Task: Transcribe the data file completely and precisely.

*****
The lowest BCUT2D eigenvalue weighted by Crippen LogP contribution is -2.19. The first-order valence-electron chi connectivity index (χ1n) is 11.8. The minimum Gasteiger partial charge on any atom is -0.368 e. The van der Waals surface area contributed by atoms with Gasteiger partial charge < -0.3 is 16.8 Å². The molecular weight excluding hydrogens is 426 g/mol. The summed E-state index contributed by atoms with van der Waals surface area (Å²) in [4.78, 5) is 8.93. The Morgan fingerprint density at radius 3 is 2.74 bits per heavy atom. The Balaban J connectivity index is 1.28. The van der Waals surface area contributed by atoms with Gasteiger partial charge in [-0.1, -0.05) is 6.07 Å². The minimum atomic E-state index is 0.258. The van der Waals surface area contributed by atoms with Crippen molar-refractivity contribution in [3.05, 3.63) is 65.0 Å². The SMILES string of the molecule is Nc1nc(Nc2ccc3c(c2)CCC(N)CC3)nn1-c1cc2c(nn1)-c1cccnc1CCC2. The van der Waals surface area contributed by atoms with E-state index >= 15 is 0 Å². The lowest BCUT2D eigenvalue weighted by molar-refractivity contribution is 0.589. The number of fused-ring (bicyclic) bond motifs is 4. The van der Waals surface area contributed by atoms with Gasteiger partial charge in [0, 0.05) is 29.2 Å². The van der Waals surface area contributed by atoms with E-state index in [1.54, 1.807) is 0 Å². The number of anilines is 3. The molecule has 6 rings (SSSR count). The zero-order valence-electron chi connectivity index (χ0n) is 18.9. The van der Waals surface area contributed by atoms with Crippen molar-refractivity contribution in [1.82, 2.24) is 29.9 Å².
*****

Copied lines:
The lowest BCUT2D eigenvalue weighted by Crippen LogP contribution is -2.19. The first-order valence-electron chi connectivity index (χ1n) is 11.8. The minimum Gasteiger partial charge on any atom is -0.368 e. The van der Waals surface area contributed by atoms with Gasteiger partial charge < -0.3 is 16.8 Å². The molecular weight excluding hydrogens is 426 g/mol. The summed E-state index contributed by atoms with van der Waals surface area (Å²) in [4.78, 5) is 8.93. The Morgan fingerprint density at radius 3 is 2.74 bits per heavy atom. The Balaban J connectivity index is 1.28. The van der Waals surface area contributed by atoms with Gasteiger partial charge in [-0.1, -0.05) is 6.07 Å². The minimum atomic E-state index is 0.258. The van der Waals surface area contributed by atoms with Crippen molar-refractivity contribution in [3.05, 3.63) is 65.0 Å². The SMILES string of the molecule is Nc1nc(Nc2ccc3c(c2)CCC(N)CC3)nn1-c1cc2c(nn1)-c1cccnc1CCC2. The van der Waals surface area contributed by atoms with E-state index >= 15 is 0 Å². The lowest BCUT2D eigenvalue weighted by molar-refractivity contribution is 0.589. The number of fused-ring (bicyclic) bond motifs is 4. The van der Waals surface area contributed by atoms with Gasteiger partial charge in [0, 0.05) is 29.2 Å². The van der Waals surface area contributed by atoms with E-state index in [1.54, 1.807) is 0 Å². The number of anilines is 3. The molecule has 6 rings (SSSR count). The zero-order valence-electron chi connectivity index (χ0n) is 18.9. The van der Waals surface area contributed by atoms with Crippen molar-refractivity contribution in [1.82, 2.24) is 29.9 Å².